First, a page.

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Sunday, January 21st, 2018 12:11 am

Synth Glossary

The number of different timbres (instruments) a synthesizer can play at a time. Some synthesizers are polyphonic but only monotimbral - ie they can play several sounds but only in the same instrument....


The CS-01 is a monophonic, single oscillator synthesizer with a 2 1/2 octave mini-sized keyboard, that can run on battery power or via a wall-wart AC/DC converter. It was obviously marketed to the young, first synth buyer, market. However, dispite it's mini-sized keys, it has been since adopted by many professionals for it's simple design, active sliders, and great sound. The one pictured above is grey with light grey lettering but they also came in red with grey lettering.

The voice architecture was quite simple. A single oscillator with a sub-oscillator, a VCF, an LFO. The oscillator has a slider for fine tune, and an other with four octave settings, with the fifth setting switching it to the noise source. Available waveforms are triangle, sawtooth, square, and narrow. There is also a pulse width modulation (PWM) waveform with a separate slider controlling the PWM speed. There is a slider for glissando (unfortunately, not portamento). The filter (12dB/octave) section has sliders for cutoff frequency, resonance, and EG (envelope generator) depth. There is a EG depth for the VCA. There is a switch for resonance (low and high only). The LFO can be switched to control the VCA or the VCO. There is a slider for LFO speed and the amount is controlled by the controller wheel. The envelope generator is a simple ADSR with sliders for each (attack, decay, sustain, release).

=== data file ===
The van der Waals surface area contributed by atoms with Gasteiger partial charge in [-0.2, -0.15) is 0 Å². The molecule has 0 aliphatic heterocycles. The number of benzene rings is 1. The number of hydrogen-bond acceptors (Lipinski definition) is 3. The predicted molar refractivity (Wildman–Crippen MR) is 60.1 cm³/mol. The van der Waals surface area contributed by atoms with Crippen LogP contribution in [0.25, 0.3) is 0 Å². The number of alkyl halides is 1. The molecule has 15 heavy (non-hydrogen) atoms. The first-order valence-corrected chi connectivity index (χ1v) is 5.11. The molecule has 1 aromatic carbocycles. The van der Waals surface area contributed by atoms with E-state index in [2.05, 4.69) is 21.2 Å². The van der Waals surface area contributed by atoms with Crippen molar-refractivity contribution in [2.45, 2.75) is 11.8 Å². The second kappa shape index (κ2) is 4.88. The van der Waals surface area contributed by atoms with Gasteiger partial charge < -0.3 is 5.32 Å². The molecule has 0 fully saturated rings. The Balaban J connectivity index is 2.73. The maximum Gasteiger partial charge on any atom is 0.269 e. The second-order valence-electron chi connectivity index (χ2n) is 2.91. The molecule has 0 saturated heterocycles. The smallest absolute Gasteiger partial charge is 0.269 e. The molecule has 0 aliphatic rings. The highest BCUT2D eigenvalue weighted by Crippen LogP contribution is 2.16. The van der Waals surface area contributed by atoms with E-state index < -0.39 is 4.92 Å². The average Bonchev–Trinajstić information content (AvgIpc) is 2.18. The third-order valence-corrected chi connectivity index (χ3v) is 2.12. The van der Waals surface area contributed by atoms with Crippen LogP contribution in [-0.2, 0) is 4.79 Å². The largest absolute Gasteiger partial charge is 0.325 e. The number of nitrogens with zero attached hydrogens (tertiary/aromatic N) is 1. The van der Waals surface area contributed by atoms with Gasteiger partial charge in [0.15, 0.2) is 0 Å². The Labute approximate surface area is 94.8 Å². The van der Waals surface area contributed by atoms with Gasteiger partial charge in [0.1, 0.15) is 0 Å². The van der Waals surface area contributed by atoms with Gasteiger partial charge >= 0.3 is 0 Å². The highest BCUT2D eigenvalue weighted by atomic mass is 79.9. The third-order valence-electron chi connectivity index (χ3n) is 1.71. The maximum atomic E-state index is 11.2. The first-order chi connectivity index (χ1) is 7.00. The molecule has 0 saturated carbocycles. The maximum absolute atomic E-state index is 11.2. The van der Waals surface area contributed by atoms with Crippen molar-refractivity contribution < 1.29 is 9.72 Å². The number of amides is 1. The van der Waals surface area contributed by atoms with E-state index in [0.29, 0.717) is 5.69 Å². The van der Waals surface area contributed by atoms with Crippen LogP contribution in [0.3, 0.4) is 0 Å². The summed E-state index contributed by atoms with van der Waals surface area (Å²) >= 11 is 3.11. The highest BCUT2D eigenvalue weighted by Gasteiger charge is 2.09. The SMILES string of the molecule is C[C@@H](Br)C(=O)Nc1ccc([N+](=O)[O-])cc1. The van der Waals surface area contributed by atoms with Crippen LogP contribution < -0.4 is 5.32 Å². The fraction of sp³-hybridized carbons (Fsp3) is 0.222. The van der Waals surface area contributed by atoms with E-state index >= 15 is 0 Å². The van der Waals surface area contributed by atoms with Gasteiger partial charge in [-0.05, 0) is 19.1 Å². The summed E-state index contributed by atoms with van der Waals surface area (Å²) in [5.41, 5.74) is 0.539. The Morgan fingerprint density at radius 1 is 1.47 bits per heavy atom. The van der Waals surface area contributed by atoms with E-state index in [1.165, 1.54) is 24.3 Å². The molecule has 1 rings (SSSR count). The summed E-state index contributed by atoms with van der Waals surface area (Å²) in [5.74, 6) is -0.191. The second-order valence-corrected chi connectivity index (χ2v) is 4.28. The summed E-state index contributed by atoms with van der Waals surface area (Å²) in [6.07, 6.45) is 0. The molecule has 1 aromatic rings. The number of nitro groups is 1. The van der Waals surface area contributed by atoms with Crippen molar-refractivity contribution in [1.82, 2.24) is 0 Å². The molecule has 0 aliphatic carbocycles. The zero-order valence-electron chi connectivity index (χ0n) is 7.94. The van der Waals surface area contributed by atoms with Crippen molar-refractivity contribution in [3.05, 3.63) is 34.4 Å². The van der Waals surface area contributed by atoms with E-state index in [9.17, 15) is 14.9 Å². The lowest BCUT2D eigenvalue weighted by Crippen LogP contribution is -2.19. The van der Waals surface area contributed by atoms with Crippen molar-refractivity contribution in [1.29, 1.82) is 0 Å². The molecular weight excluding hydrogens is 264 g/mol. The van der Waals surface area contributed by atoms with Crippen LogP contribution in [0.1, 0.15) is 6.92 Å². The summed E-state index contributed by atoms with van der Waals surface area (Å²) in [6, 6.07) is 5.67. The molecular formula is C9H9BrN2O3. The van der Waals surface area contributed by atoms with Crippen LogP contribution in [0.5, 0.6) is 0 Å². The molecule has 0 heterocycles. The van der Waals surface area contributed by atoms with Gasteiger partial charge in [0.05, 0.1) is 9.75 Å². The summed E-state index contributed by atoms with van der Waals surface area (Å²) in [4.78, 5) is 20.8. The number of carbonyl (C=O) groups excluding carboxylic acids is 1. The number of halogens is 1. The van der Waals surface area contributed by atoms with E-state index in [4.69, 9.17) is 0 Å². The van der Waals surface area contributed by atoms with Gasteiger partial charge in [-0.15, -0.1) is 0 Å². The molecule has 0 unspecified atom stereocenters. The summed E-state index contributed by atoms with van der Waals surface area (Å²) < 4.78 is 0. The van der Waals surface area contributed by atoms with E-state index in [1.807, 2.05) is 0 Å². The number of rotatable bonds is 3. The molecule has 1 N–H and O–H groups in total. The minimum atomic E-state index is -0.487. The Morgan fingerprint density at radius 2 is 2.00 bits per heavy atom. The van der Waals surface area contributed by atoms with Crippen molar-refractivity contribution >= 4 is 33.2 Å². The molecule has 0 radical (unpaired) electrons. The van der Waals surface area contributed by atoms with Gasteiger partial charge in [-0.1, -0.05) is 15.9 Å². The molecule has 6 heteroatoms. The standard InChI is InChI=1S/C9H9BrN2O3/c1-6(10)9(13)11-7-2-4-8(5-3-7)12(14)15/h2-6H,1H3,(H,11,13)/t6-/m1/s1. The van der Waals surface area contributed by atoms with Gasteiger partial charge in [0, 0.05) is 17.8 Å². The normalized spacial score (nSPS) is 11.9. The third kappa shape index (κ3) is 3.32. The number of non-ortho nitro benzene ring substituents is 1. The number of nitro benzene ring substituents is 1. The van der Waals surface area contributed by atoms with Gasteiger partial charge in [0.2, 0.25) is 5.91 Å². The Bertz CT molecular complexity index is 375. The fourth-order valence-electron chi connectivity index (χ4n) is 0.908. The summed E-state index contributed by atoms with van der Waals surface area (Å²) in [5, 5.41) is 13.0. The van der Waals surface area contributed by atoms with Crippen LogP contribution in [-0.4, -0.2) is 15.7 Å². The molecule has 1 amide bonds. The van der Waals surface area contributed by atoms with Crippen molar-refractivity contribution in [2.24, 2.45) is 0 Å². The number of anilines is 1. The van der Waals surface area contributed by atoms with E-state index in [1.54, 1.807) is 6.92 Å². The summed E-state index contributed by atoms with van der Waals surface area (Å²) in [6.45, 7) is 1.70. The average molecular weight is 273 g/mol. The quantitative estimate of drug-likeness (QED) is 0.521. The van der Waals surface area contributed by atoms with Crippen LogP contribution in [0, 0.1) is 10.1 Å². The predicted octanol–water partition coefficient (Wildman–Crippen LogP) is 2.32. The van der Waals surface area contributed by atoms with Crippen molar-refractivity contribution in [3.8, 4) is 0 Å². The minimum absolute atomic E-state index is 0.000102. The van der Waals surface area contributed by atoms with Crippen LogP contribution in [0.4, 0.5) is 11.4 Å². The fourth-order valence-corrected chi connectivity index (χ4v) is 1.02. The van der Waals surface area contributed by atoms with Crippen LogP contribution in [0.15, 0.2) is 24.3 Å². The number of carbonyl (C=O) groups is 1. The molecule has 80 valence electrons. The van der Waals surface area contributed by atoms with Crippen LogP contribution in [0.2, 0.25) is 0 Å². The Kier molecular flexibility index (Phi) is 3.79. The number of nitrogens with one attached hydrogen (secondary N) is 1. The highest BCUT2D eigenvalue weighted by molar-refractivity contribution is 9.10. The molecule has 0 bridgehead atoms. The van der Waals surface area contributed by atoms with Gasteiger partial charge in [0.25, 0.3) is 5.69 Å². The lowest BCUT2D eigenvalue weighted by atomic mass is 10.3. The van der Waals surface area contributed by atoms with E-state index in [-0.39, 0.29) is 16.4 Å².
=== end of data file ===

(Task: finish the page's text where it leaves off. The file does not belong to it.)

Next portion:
One of the best features was the breath controller input. The breath controller was Yamaha's foray into the "alternate controller" market, with the introduction of the BRC1. Few, if not any, manufacturers incorporated this usefull, if somewhat awkward and sometimes messy (spit) controller idea. However, if you are a brass or woodwind player who is used to control loudness and timbre by air pressure, the BRC1 is very natural. The mouthpiece is held in the mouth with your teeth as the performer blows air into it. The harder you blow, the more signal it sends. The breath control input has separate knobs for VCA and VCF (cutoff frequency) amount.

The CS-01 was sold as a part of Yamaha's Producer Series, including a headphone amp, stereo mixer, and headphones, so that it could be used in group practice. Needless to say the idea didn't catch on, at least outside of Japan, where rehersal space is somewhat limited. The CS-01 did come with a cool carrying case.

There was also a CS-01 II that was Black with green letters. In addition, Yamaha replace the filter with a better sounding 24dB/octave filter. They also replaced the resonance switch on the filter with a slider (good move).

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